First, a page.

Fusion turrets - strategies and flyweights

On a side note, it's been two weeks since my last post? That's awful. I feel like I've had a lot to talk about, just haven't had the time to write an article.

The goal

I've been working on fusion a good amount lately, and one of the major pieces of development work is the introduction of 3 new turret types - lasers, missiles and machineguns. This is in addition to the original turret, which has now been renamed the cannon. Each turret type has some advantages and disadvantages:

  • Cannons are the all around decent turret. They are accurate, have good range and decent damage.
  • Lasers are weaker than cannons, but make up for it with incredible range and perfect accuracy. They are often the first turret to open fire on the incoming enemies.
  • Missiles have a very strong punch and splash damage, but a slow rate of fire and are the most likely to miss their target.
  • Machineguns have very high damage output, but very low range. They can chew through invaders quickly, but by the time they open fire, the invaders are just about ready to fire on the generators.

To implement these weapons, I needed to make some changes to js/Bullet.js to support multiple types of bullets that have their own independent logic and parameters, without having to duplicate large portions of the code. Always wanting to find ways to implement design patterns, I began to think of which patterns to use.


The strategy pattern was an obvious one. Each turret will have a strategy that dictates how it creates bullets, and each bullet will have a corresponding strategy that dictates how it moves and interacts with enemies.

A less obvious choice was the flyweight pattern. This is a pattern I'm familiar with but have never had a chance to use. Back when I was working on wsilent, I looked into using the flyweight pattern for bullets but never quite reached the point where I was doing it. Now that Fusion has reached the point where different weapon types are being created, the flyweight pattern came back.

Turret.weapon.cannon = {
  firespeed : 0.75,
  range     : 400
Turret.weapon.cannon.init = function(turret) {
  turret.gun = new VisualGameObject(
Turret.weapon.cannon.shoot = function(turret) {
  var bullet = new Bullet(
    turret.x + turret.sprite.width / 2,
    turret.y + turret.sprite.height / 2,
  turret.gun.sprite = AnimatedSprite(turret.gun.sprite, [2,3,4,5], 0.5);

This sample code shows the code for the cannon turret. It is both a strategy and a flyweight and is structured to let me add new weapons fairly easily. By passing the turret object over to all strategy method calls, I let the strategy become a flyweight - only one instance of the turret strategy will ever exist. Anytime a cannon turret wants to fire, it calls it's strategy's fire method, passes itself over as an object, and the flyweight strategy handles the rest.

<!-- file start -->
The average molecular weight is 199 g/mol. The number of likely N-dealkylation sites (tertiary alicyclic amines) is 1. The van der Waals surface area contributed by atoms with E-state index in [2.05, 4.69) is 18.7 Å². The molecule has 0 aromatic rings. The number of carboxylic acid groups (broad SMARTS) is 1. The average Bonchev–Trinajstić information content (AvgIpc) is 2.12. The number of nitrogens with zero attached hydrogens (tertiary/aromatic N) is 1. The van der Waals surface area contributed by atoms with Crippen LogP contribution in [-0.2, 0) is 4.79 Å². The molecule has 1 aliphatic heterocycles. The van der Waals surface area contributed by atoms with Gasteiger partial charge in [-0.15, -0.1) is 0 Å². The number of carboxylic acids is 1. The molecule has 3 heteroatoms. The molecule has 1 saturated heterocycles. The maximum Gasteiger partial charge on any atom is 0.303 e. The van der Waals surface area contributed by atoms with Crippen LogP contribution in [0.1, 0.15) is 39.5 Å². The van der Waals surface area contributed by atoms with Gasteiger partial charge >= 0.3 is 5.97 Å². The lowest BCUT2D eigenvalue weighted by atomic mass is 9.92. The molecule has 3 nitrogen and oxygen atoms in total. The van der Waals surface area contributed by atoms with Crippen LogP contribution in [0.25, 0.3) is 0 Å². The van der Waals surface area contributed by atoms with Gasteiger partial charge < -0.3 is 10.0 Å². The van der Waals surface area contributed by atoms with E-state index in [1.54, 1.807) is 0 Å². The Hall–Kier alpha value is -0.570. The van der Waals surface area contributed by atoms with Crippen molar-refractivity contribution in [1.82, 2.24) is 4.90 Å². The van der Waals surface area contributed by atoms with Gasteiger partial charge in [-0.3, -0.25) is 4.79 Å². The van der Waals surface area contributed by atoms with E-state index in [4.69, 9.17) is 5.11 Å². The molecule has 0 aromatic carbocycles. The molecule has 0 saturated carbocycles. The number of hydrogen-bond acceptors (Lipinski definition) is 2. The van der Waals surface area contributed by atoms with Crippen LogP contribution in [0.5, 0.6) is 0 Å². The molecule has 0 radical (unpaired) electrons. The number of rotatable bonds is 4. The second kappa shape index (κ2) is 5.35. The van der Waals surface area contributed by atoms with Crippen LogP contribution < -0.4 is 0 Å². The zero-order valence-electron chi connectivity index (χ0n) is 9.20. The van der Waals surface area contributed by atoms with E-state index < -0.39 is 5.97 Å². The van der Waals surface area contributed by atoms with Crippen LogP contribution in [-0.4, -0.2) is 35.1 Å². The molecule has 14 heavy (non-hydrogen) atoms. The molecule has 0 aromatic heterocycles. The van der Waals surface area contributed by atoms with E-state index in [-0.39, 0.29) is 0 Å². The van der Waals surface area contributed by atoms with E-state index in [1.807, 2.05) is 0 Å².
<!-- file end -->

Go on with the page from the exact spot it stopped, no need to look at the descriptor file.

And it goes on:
Using a strategy lets me isolate the logic of the turret types from an instance of a turret and change turret types at runtime (that feature doesn't exist yet, but the strategy pattern will let me do it). Using a flyweight pattern reduces the overhead of each turret since I don't need to create a new instance of each strategy for every turret.


Of course, the problem that is now introduced can be classified as a "parallel inheretience hierarchy" bad code smell. Each time I make a new weapon type, I need to implement it both as a turret strategy and as a bullet strategy, as well as eventually a player strategy since the player will have multiple weapons in time.

I don't yet know the exact solution to this, since it can't always be assumed that cannon turrets fire only cannon bullets, or that cannon bullets only fire from cannon turrets. So simply combining the bullets and turrets into a single object that has both the interface of a turret strategy and a bullet strategy may not be the ideal solution.

On that last note - I'm not too worried about ideal solutions. I've been writing javascript based games for all of 5 months now. Always worrying about ideal solutions is what killed wsilent and dovetail. I knew I was doing something wrong but didn't have the experience to know how to do it right. Now that I'm fighting the urge to always do things correcty, I'm making very good progress. And with that progress comes the experience to know how to do it right next time.